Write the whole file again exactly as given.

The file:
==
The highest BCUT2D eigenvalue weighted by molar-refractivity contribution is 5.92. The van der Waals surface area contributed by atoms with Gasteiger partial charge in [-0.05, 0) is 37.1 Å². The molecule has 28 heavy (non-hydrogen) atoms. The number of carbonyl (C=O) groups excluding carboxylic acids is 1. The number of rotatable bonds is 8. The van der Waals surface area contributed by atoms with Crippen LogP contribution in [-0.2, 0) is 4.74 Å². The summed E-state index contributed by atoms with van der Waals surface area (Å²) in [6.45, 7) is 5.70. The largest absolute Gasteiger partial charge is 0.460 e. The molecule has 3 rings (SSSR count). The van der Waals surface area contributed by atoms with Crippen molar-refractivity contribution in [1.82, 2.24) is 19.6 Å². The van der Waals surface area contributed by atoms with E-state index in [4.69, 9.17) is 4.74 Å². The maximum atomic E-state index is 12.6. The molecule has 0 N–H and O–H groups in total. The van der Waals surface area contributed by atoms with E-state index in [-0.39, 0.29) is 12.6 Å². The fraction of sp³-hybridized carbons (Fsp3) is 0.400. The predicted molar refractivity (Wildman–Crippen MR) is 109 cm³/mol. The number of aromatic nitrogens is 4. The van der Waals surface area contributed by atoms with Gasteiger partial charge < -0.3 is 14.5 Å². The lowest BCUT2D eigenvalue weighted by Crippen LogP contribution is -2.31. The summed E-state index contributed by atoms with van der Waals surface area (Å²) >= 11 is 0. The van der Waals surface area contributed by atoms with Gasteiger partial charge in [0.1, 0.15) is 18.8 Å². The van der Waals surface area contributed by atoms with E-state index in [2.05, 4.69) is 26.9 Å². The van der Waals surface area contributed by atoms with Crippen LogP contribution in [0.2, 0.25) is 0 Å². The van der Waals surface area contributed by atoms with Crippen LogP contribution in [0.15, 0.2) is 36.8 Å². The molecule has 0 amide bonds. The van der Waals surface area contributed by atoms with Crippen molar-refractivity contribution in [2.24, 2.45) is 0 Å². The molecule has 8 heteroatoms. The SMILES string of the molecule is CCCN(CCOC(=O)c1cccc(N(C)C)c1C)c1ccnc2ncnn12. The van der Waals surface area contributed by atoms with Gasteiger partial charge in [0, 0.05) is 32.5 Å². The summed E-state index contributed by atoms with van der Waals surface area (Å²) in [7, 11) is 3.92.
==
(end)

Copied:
The highest BCUT2D eigenvalue weighted by molar-refractivity contribution is 5.92. The van der Waals surface area contributed by atoms with Gasteiger partial charge in [-0.05, 0) is 37.1 Å². The molecule has 28 heavy (non-hydrogen) atoms. The number of carbonyl (C=O) groups excluding carboxylic acids is 1. The number of rotatable bonds is 8. The van der Waals surface area contributed by atoms with Crippen LogP contribution in [-0.2, 0) is 4.74 Å². The summed E-state index contributed by atoms with van der Waals surface area (Å²) in [6.45, 7) is 5.70. The largest absolute Gasteiger partial charge is 0.460 e. The molecule has 3 rings (SSSR count). The van der Waals surface area contributed by atoms with Crippen molar-refractivity contribution in [1.82, 2.24) is 19.6 Å². The van der Waals surface area contributed by atoms with E-state index in [4.69, 9.17) is 4.74 Å². The maximum atomic E-state index is 12.6. The molecule has 0 N–H and O–H groups in total. The van der Waals surface area contributed by atoms with E-state index in [-0.39, 0.29) is 12.6 Å². The fraction of sp³-hybridized carbons (Fsp3) is 0.400. The predicted molar refractivity (Wildman–Crippen MR) is 109 cm³/mol. The number of aromatic nitrogens is 4. The van der Waals surface area contributed by atoms with Gasteiger partial charge < -0.3 is 14.5 Å². The lowest BCUT2D eigenvalue weighted by Crippen LogP contribution is -2.31. The summed E-state index contributed by atoms with van der Waals surface area (Å²) >= 11 is 0. The van der Waals surface area contributed by atoms with Gasteiger partial charge in [0.1, 0.15) is 18.8 Å². The van der Waals surface area contributed by atoms with E-state index in [2.05, 4.69) is 26.9 Å². The van der Waals surface area contributed by atoms with Crippen LogP contribution in [0.2, 0.25) is 0 Å². The van der Waals surface area contributed by atoms with Crippen LogP contribution in [0.15, 0.2) is 36.8 Å². The molecule has 0 amide bonds. The van der Waals surface area contributed by atoms with Crippen molar-refractivity contribution in [2.24, 2.45) is 0 Å². The molecule has 8 heteroatoms. The SMILES string of the molecule is CCCN(CCOC(=O)c1cccc(N(C)C)c1C)c1ccnc2ncnn12. The van der Waals surface area contributed by atoms with Gasteiger partial charge in [0, 0.05) is 32.5 Å². The summed E-state index contributed by atoms with van der Waals surface area (Å²) in [7, 11) is 3.92.